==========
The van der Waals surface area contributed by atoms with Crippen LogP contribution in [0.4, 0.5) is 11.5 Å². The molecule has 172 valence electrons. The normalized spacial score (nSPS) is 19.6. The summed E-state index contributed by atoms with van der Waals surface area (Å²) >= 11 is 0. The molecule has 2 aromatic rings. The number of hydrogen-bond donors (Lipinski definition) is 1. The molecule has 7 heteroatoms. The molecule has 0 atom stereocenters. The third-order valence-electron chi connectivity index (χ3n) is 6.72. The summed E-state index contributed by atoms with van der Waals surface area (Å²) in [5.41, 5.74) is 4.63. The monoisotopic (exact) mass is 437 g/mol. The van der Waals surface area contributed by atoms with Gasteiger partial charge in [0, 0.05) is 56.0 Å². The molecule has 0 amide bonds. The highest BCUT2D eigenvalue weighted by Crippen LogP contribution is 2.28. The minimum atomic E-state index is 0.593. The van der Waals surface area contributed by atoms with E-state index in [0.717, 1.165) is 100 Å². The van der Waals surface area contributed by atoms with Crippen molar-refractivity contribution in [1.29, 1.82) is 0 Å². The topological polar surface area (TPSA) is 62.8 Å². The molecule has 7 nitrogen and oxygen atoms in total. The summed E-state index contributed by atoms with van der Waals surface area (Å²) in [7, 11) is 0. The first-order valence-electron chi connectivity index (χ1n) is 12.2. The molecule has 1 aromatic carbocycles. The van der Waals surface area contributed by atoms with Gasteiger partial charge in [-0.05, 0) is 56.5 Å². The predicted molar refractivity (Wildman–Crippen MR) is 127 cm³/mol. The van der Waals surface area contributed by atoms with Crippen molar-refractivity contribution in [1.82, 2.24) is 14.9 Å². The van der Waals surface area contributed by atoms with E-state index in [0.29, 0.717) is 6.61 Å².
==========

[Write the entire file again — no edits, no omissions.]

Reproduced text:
The van der Waals surface area contributed by atoms with Crippen LogP contribution in [0.4, 0.5) is 11.5 Å². The molecule has 172 valence electrons. The normalized spacial score (nSPS) is 19.6. The summed E-state index contributed by atoms with van der Waals surface area (Å²) >= 11 is 0. The molecule has 2 aromatic rings. The number of hydrogen-bond donors (Lipinski definition) is 1. The molecule has 7 heteroatoms. The molecule has 0 atom stereocenters. The third-order valence-electron chi connectivity index (χ3n) is 6.72. The summed E-state index contributed by atoms with van der Waals surface area (Å²) in [5.41, 5.74) is 4.63. The monoisotopic (exact) mass is 437 g/mol. The van der Waals surface area contributed by atoms with Gasteiger partial charge in [0, 0.05) is 56.0 Å². The molecule has 0 amide bonds. The highest BCUT2D eigenvalue weighted by Crippen LogP contribution is 2.28. The minimum atomic E-state index is 0.593. The van der Waals surface area contributed by atoms with E-state index in [0.717, 1.165) is 100 Å². The van der Waals surface area contributed by atoms with Crippen molar-refractivity contribution in [1.29, 1.82) is 0 Å². The topological polar surface area (TPSA) is 62.8 Å². The molecule has 7 nitrogen and oxygen atoms in total. The summed E-state index contributed by atoms with van der Waals surface area (Å²) in [7, 11) is 0. The first-order valence-electron chi connectivity index (χ1n) is 12.2. The molecule has 1 aromatic carbocycles. The van der Waals surface area contributed by atoms with Gasteiger partial charge in [-0.05, 0) is 56.5 Å². The predicted molar refractivity (Wildman–Crippen MR) is 127 cm³/mol. The van der Waals surface area contributed by atoms with Crippen molar-refractivity contribution in [1.82, 2.24) is 14.9 Å². The van der Waals surface area contributed by atoms with E-state index in [0.29, 0.717) is 6.61 Å².